Preliminary investigations of mammals in Alaska indicate inadequacies in our current understanding of diversity. Outdated taxonomic designations still in use for characterizing diversity and identifying forms unique to the region, i.e., are endemic there
Sampling strategy and design for the Tongass is consistent with methods used to collect similar data in previous years on the Tongass and in large inventory projects elsewhere in Alaska to facilitate regional application of results.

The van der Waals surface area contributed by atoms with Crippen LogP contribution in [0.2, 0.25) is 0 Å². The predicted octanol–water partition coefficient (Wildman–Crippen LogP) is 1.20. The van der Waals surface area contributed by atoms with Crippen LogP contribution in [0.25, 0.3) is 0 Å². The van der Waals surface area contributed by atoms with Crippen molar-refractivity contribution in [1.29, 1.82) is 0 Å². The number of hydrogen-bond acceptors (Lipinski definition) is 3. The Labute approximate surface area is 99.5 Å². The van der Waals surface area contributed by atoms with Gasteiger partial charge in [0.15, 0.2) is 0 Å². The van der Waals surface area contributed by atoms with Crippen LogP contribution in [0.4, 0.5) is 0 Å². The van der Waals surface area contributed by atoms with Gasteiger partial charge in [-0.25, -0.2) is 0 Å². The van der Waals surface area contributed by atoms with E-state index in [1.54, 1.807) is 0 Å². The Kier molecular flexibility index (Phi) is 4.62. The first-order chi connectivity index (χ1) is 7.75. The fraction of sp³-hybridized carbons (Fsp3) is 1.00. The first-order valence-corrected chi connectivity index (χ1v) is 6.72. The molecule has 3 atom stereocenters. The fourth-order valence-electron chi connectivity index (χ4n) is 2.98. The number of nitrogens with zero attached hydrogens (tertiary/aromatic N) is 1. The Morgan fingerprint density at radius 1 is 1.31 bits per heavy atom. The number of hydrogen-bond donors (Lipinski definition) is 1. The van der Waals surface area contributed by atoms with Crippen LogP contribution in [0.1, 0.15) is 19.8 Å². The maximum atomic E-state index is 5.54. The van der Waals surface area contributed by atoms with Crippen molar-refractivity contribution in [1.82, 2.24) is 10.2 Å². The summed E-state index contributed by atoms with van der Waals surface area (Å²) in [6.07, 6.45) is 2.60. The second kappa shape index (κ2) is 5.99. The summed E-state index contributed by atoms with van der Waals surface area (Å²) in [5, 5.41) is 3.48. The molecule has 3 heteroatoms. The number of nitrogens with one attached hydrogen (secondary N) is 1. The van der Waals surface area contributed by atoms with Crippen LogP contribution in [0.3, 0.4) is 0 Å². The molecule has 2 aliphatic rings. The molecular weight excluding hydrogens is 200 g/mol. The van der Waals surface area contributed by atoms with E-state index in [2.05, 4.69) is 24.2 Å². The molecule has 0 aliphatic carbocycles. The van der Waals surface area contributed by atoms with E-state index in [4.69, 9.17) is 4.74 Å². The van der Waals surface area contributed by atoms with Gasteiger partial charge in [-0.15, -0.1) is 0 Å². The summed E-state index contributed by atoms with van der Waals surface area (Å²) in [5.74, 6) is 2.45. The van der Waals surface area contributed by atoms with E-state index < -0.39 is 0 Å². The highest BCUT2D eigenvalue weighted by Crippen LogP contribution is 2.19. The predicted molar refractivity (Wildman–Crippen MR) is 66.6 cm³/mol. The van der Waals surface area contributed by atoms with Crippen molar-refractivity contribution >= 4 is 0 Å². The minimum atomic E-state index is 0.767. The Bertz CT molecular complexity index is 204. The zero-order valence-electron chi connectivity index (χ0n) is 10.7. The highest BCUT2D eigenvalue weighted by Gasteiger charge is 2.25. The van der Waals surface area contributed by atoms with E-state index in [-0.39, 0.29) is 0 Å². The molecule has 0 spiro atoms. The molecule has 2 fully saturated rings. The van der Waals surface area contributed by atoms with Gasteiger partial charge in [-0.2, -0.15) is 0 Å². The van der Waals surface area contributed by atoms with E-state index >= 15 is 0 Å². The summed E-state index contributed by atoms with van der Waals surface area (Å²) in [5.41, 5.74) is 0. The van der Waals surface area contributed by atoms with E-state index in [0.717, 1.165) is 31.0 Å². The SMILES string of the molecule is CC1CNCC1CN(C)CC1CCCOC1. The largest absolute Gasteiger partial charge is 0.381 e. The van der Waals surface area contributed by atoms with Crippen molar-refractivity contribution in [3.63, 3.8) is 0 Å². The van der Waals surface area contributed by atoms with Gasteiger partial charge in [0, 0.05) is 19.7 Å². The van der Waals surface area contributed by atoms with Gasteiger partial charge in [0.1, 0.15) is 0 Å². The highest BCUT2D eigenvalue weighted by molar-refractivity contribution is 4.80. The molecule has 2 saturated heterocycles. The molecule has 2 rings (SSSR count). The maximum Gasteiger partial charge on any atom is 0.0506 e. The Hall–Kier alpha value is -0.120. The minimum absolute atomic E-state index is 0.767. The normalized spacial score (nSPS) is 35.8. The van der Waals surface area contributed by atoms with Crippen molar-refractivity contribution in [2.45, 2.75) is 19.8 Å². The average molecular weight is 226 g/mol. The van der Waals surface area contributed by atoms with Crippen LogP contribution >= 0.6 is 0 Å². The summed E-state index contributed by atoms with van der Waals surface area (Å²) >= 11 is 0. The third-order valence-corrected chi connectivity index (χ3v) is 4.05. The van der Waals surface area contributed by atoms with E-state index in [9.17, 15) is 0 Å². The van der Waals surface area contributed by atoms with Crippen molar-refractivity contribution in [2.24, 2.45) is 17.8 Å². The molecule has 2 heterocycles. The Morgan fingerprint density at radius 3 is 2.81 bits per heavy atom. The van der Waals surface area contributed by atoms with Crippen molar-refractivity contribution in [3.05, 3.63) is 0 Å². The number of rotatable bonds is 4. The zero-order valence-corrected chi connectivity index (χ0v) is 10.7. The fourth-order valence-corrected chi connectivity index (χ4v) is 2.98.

Inventory and monitoring studies must include a rigorous protocol for the physical documentation of the data including the systematic collection, preparation, and preservation of modern museum specimens. Inventory projects and the concomitant preservation of scientific specimens and archiving of related data requires long-term support from individuals, institutions, and agencies, because often the benefit of geographically extensive and site intensive collections is not immediately apparent. Over time, the value of these specimens increases dramatically as they become our prime opportunity to view past environmental conditions. Some of our highest quality assessments of environmental impacts or emerging threats have been derived from museum specimens (and their related data) that were systematically collected years ago. Specimens also provide the physical documentation for species identifications and associated data on reproduction, habitat, and parasites, among others.